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Sigmund ROMBERG (1887-1951)
Romberg conducts Romberg Vol.1
The Blue Paradise (1915) Auf Wiedersehen
Maytime (1917) Will You remember?
Blossom Time (1921) Blossom Time Waltzes; Tell me Daisy; Song of Love
The Student Prince (1924) Drinking Song; Deep in my Heart, Dear; Ballet; Golden Days; Serenade; Student Prince Waltzes
The Desert Song (1926) Riff Song; One Alone; Romance; Girls! Girls! Girls! (French March); Desert Song Waltzes; One Flower grows alone; Desert Song; Medley (Romance, Desert Song Waltz)
Lawrence Brooks (ten), Stuart Churchill (ten), Lillian Cornell (sop), Shirlee Emmons (mezzo sop), William Diehl (bar), Warren Galjour (ten), Lois Hunt (sop), Eric Mattson (ten), Genevieve Rowe (sop), Richard Wright (bar).
RCA Victor Chorus, Robert Shaw Chorale, Orch. Conducted by Sigmund Romberg
Rec. 1944-51, RCA Victor Studios, ADD
NAXOS Historical 8.110866 [74.35]


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This is one of two Romberg discs of the same Naxos series, taken from recordings made between 1945-51. The Victor Record Company had decided they would like a definitive set of recordings by the composer while still alive, so between the ages of 67 and 71 he went back into the recording studio. The material was originally released on 78 and LPs in five volumes as 'Gems from Romberg Operettas' along with an instrumental album 'Waltzing with Romberg'. The Student Prince ballet was first issued as a 45 and later transferred to an LP entitled 'Dinner Music'

Sigmund Romberg was born in Hungary but where Kálmán held on to certain Bohemian characteristics Romberg left these behind when he started to compose for the stage. Whilst studying in Vienna he gained insight into theatre technique from an association with the Theatre an der Wien. After visiting the United States as an engineer in 1909 he returned to New York in 1913 where he turned to music and composed songs for a revue. He lost no time in writing his first operetta, The Midnight Girl (1914) and went on to compose scores for the Passing Show of 1914 (and others), working with Al Jolson on Sinbad (1918). Then in 1924 Friml's popular Rose Marie was eclipsed by Romberg's The Student Prince, which had been adapted from an earlier score, Old Heidelberg of 1903. The Student Prince took off, making Romberg a Broadway name. The musical was soon exported back to Britain and Europe in its new form.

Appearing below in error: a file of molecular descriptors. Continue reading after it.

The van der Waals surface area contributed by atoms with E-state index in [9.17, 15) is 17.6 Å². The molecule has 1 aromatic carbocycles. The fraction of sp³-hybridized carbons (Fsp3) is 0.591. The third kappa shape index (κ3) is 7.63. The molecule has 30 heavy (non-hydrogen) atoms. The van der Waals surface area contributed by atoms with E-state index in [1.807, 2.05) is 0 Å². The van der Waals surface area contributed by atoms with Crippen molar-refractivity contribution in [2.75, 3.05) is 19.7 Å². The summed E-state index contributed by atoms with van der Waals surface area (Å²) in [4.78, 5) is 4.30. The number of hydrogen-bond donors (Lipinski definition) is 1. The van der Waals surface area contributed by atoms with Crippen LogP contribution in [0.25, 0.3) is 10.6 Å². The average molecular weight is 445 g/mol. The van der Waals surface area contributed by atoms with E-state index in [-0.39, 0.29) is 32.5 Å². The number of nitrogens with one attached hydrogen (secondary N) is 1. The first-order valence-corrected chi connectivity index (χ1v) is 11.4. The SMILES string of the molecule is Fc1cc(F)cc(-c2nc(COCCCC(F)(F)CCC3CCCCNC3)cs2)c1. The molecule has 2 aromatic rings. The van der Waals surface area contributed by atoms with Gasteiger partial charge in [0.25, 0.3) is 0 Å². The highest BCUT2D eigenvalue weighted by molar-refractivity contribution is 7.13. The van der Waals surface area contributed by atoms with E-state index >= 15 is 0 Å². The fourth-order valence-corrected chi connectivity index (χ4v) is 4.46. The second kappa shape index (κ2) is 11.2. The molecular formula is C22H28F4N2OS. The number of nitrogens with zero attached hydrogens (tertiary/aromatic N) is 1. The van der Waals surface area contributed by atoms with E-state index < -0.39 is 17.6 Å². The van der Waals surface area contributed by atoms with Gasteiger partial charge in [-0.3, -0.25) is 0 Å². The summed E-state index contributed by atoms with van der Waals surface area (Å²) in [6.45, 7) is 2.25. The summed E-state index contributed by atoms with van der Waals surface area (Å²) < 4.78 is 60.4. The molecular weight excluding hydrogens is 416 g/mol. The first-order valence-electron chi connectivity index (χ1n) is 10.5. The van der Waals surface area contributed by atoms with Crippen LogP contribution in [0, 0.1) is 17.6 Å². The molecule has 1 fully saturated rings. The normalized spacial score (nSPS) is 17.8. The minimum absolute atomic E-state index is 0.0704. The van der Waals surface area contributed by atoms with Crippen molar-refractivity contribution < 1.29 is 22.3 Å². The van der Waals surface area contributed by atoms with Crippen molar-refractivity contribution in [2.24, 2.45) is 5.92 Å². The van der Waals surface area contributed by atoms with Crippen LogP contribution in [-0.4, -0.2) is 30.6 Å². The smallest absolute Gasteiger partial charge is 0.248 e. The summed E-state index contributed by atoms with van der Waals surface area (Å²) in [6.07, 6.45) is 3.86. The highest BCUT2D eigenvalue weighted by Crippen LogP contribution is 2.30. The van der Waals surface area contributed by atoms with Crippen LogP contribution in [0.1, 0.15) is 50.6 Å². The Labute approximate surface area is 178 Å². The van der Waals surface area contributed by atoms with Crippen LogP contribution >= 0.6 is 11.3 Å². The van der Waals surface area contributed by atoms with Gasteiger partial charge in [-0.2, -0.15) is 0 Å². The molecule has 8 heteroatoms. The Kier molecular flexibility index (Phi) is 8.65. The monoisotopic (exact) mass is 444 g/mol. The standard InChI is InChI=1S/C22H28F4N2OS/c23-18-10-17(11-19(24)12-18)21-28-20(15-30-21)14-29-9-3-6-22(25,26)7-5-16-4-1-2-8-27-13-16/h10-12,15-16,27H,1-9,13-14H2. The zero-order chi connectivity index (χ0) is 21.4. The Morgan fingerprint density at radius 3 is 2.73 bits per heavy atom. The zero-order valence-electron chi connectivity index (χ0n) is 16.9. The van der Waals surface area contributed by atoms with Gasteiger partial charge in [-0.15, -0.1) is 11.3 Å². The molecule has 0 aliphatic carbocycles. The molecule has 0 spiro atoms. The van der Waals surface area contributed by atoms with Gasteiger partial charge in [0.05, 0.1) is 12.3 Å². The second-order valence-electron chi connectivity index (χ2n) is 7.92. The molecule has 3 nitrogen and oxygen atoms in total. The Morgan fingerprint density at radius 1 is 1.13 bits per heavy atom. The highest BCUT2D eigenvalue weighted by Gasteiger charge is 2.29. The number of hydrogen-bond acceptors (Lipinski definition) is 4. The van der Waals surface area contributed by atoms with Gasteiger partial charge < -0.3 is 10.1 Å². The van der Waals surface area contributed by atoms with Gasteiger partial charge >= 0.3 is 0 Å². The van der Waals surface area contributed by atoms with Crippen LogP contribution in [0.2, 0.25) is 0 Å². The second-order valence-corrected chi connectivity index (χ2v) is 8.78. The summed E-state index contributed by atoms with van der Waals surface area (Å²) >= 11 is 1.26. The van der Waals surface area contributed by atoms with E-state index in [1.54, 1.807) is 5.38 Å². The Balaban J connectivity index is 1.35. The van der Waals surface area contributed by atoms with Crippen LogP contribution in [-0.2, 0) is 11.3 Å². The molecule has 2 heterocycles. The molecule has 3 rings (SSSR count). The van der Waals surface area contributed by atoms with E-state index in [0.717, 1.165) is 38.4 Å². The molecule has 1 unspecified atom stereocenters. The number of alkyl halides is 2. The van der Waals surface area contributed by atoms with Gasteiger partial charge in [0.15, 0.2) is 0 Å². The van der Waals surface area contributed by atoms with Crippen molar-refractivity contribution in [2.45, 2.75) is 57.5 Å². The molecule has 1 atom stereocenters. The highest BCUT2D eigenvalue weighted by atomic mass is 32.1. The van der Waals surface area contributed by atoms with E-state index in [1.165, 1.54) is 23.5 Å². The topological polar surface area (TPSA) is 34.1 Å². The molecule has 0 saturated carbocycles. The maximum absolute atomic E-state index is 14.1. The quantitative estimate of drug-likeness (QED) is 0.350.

The Student Prince opened very successfully on Broadway in 1924 with lyrics by Dorothy Donnelly who also wrote Blossom Time three years earlier. Stirring rhythms, enticing romance and an easy plot were its hallmarks of appeal. Set in Heidelberg, Germany, the show originally began with the title, Old Heidelberg which was changed after its try-out. In this version both the Students' Chorus and Golden Days are spoilt by an inappropriate dreamy 'Barber's Shop' style of presentation.

The Desert Song, written two years after Student Prince, with libretto by Hammerstein II, Harbach and Mandel, was launched with a good cast, much good music, colour and romance. It was destined to match the popularity of The Student Prince. Within six months it was also playing in London at Drury Lane. The operetta is set in North Africa in the 1920s against a background of discontent between the French colonials and local guerrillas, "The Riffs". A 'Valentino' style love story takes place between the French commander's daughter, Margot, and the Riff leader, Red Shadow (whose face nobody has seen). The score with its brilliant tunes and rhythms reflect the confidence now gained by Romberg from the success of The Student Prince. Numbers like One Alone and Romance were destined to become showstoppers.

Victor and Romberg assembled a good cast for these recordings, and the composer enjoyed a very responsive orchestra. It appears that he may have altered some of the early orchestration. Where these recordings score over the early transcriptions by Pearl is that we are able clearly to hear the detail in Romberg's orchestration. The singing is strong throughout. Gone is the 'flutter vibrato' and affected diction so fashionable in pre-war recordings and the electric xylophone which became tiresome in the London Victor recordings of the late 1920s.

Naxos might have offered more extensive notes as the ones provided give no detail about the stage circumstances surrounding individual numbers. Since one can hear echoes of Schubert in Blossom Time (an interesting pastiche by Romberg) it would have been welcome to have been told about the Schubertian content of this and the Lilac Time operettas. Purchasers today are not likely to know their content. However, they do provide a good account of Romberg's life, though sketchy in relation to his early background and influences. Details of the record matrices are given.

Raymond Walker



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Sheva
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